There are a good number of skin disorders that your pet is susceptible to. Below I have touched briefly on a few of the more common ones.
Demodicosis (demodectic Mange)
Demodicosis is a skin disease cause by a microscopic parasitic mite. Demodectic mites are found in small numbers in the hair follicles of normal dogs. In dogs with demodicosis, however, these mites proliferate, and large numbers inhabit the skin and hair follicles. Dog may acquire mites from their mother 2 - 3 days after birth.
Demodicosis may involve only one or two small area of skin (localized mange) or large areas of the body (generalized mange). Juvenile-onset demodicosis occurs in dogs 3 to 12 months old, and the shorthaired breeds are most commonly affected. Adult-onset demodicosis generally occurs in dogs more than 5 years old and is often associated with adn internal disease or cancer. Some dogs are genetically predisposed to the generalized form, and breeding these dogs is not recommended.
Localized demodicosis is the mildest form. Usually only a few areas a hair loss on the head or front legs occur. Most dogs with localized form recover completely.
Generalized demodicosis is serious and often difficult to treat. Large areas of the body may be affected, and often the affected areas are also infected by bacteria. In these cases, the skin is red, crusty and warm, and has many pustules. It may bleed easily and has a strong, rancid odor. While most of these cases are curable, some can only be controlled, and periodic re-treatment is necessary.
Demodicosis can also occur as a chronic foot infection in mature dogs.
Scabies (Sarcoptic Mange)
Sarcoptic mange is a skin disease caused by a parasitic mite. It is highly contagious and produces intense itching, reddening of the skin, thinning of the hair, and development of crusts and scabs. Bacterial skin infections commonly occur in the inflamed, irritated skin.
Sarcoptic mites burrow directly into the skin, where they deposit eggs that hatch in 3 to 10 days. The larvae burrow up to the skin surface to feed and molt into a nymph stage. The nymphs travel about the skin surface to feed. They molt into adults, which then mate and deposit more eggs in the skin. The entire life cycle is complete within 3 weeks. Sarcoptic mites prefer skin with little hair, so they are most numerous on the ears, elbows, abdomen and hocks. As the disease spreads, hair is lost and eventually the mites occupy large areas of skin.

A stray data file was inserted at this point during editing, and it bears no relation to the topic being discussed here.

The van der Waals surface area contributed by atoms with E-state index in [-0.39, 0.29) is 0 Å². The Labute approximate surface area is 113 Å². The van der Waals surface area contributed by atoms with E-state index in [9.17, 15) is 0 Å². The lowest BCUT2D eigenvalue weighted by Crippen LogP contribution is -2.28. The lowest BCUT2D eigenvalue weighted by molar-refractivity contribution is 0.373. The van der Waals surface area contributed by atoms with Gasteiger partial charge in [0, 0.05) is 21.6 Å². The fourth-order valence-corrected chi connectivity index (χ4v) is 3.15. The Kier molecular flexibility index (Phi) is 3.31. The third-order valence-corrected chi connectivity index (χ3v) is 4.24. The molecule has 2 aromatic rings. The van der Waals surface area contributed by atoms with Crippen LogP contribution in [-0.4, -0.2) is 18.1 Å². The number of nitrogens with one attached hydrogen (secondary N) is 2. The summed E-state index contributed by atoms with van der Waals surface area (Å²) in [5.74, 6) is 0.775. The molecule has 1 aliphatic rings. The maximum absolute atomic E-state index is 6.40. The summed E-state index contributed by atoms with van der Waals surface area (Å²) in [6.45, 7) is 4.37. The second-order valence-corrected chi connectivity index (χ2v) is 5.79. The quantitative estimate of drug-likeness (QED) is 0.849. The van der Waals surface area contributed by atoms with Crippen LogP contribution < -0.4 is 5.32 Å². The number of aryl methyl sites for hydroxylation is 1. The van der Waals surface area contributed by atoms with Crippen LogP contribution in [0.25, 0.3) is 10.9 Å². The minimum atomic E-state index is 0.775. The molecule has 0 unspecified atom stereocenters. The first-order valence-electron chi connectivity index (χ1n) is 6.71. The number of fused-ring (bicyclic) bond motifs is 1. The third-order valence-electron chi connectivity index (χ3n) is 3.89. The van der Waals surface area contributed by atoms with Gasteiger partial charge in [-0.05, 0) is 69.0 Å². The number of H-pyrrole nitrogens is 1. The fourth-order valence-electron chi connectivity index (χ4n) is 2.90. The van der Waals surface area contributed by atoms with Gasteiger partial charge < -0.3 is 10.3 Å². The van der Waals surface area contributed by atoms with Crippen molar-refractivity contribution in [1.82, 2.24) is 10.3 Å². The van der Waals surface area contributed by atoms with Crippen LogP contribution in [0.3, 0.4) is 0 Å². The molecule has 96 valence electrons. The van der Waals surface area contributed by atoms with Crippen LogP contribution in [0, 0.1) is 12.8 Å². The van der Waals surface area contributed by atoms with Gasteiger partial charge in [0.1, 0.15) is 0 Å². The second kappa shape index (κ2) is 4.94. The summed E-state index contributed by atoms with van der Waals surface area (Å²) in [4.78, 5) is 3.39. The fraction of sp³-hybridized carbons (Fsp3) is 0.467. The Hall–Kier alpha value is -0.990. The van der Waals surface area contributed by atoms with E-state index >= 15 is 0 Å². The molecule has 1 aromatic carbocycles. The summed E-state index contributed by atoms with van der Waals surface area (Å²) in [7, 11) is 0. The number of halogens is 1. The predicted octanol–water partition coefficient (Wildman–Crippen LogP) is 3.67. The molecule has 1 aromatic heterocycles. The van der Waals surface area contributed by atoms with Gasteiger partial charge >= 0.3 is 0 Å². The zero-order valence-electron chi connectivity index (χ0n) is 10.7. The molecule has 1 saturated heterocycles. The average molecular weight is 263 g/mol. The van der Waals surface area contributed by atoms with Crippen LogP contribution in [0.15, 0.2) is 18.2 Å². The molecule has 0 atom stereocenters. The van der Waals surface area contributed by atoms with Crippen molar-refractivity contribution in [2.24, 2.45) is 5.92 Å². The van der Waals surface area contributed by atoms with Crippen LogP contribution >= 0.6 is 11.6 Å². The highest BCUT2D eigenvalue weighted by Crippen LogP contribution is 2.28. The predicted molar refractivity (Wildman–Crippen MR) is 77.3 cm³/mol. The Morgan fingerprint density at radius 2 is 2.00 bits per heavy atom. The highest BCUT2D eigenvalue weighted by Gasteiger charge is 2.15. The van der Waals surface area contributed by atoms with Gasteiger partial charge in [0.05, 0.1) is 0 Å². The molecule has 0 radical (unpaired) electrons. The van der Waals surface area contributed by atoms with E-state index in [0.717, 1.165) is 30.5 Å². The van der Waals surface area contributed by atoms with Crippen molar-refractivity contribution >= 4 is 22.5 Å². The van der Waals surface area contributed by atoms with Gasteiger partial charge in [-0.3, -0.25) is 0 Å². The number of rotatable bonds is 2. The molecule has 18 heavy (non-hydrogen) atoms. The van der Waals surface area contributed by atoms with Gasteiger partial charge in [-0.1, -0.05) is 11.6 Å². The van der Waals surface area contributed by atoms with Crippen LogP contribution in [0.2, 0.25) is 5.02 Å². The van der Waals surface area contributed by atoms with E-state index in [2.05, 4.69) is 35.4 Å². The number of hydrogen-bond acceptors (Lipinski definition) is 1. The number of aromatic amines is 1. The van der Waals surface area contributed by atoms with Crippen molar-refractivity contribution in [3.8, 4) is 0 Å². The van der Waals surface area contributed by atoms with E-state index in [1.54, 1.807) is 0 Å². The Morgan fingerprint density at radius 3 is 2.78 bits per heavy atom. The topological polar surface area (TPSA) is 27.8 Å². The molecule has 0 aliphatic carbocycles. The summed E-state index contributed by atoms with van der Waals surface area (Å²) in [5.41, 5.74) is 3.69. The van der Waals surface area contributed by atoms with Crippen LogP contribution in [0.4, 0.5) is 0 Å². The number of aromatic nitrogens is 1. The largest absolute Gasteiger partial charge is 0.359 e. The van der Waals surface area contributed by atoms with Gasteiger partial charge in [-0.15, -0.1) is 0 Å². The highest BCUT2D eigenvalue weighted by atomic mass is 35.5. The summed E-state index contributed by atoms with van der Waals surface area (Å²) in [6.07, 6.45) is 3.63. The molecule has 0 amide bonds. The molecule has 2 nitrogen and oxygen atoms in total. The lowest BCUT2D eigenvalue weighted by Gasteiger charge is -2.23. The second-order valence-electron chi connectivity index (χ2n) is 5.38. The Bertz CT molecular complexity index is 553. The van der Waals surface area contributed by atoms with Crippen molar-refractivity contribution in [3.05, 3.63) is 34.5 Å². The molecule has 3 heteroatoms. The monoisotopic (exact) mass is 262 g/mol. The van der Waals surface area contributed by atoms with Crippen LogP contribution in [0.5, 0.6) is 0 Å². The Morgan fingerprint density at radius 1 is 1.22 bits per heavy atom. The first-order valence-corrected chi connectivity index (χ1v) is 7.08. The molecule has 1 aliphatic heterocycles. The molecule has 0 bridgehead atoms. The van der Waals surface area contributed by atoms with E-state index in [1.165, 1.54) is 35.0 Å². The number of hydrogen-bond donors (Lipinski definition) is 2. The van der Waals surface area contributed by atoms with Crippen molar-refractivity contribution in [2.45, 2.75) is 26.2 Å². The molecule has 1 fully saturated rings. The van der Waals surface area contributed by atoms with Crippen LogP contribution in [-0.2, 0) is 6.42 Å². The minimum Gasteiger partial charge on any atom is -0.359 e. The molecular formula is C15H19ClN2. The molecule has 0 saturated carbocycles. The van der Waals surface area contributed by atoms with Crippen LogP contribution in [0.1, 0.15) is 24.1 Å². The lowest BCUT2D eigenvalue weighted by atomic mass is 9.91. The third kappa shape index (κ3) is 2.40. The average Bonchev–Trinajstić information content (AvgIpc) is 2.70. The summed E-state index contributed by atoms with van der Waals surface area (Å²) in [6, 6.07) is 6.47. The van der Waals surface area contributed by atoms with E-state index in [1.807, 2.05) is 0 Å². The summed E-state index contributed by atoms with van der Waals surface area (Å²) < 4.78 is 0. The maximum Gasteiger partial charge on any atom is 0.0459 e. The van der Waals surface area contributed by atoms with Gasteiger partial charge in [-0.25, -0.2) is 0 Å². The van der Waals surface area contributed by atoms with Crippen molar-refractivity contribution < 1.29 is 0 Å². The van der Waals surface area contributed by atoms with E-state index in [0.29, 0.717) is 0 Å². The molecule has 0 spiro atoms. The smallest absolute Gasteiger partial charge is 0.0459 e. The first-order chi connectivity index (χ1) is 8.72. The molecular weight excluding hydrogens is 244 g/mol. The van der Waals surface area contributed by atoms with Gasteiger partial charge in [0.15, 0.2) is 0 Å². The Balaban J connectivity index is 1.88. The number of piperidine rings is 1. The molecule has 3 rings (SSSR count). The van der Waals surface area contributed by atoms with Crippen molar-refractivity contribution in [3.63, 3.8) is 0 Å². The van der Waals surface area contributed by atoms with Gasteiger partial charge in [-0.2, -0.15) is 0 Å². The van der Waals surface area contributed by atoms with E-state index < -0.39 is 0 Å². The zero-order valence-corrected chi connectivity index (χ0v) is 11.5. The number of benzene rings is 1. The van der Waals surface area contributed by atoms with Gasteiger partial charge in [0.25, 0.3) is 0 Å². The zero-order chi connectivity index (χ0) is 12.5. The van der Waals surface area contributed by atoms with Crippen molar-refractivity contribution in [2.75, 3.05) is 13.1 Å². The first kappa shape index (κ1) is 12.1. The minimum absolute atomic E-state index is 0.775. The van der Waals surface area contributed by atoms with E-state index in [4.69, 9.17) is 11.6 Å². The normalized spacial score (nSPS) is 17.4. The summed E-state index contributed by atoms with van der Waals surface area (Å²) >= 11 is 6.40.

Sarcoptic mites may also infest people in close contact with infested dogs. Any people in contact with your dog who develop skin problems should consult a physician.
Skin infections caused by pus-producing bacteria are called pyodermas, Pyodermas may involve only the outermost skin layers (superficial pyoderma) or deeper skin layers (deep pyoderma). These infections require rigorous treatment. Sometimes a combination of treatments may be needed for a prolonged period.
Pyoderms can be especially difficult to treat, and, in some cases, the chances of recovery are poor. Occasionally the bacteria causing the infection are highly resistant to antibiotics, and finding an effective medication can be difficult. Repeated cultures of the skin may be necessary. Some cases require or more surgical treatments.
Because your pet and its environment contain fleas in various stages of development, a flea-control program must consider fleas on the pet and in the environment.
Many flea products are not compatible with each other and cannot be safely used in combination. Also, some insecticides for dogs should not be used on cats.
Veterinarians are concerned, as you are, about insecticide exposure to you, your pets and your household. Consideration will be given to these factors in tailoring a flea-control program for your individual circumstances. Keep the insecticides away from children. Read the container's label carefully when using chemicals and insecticides.
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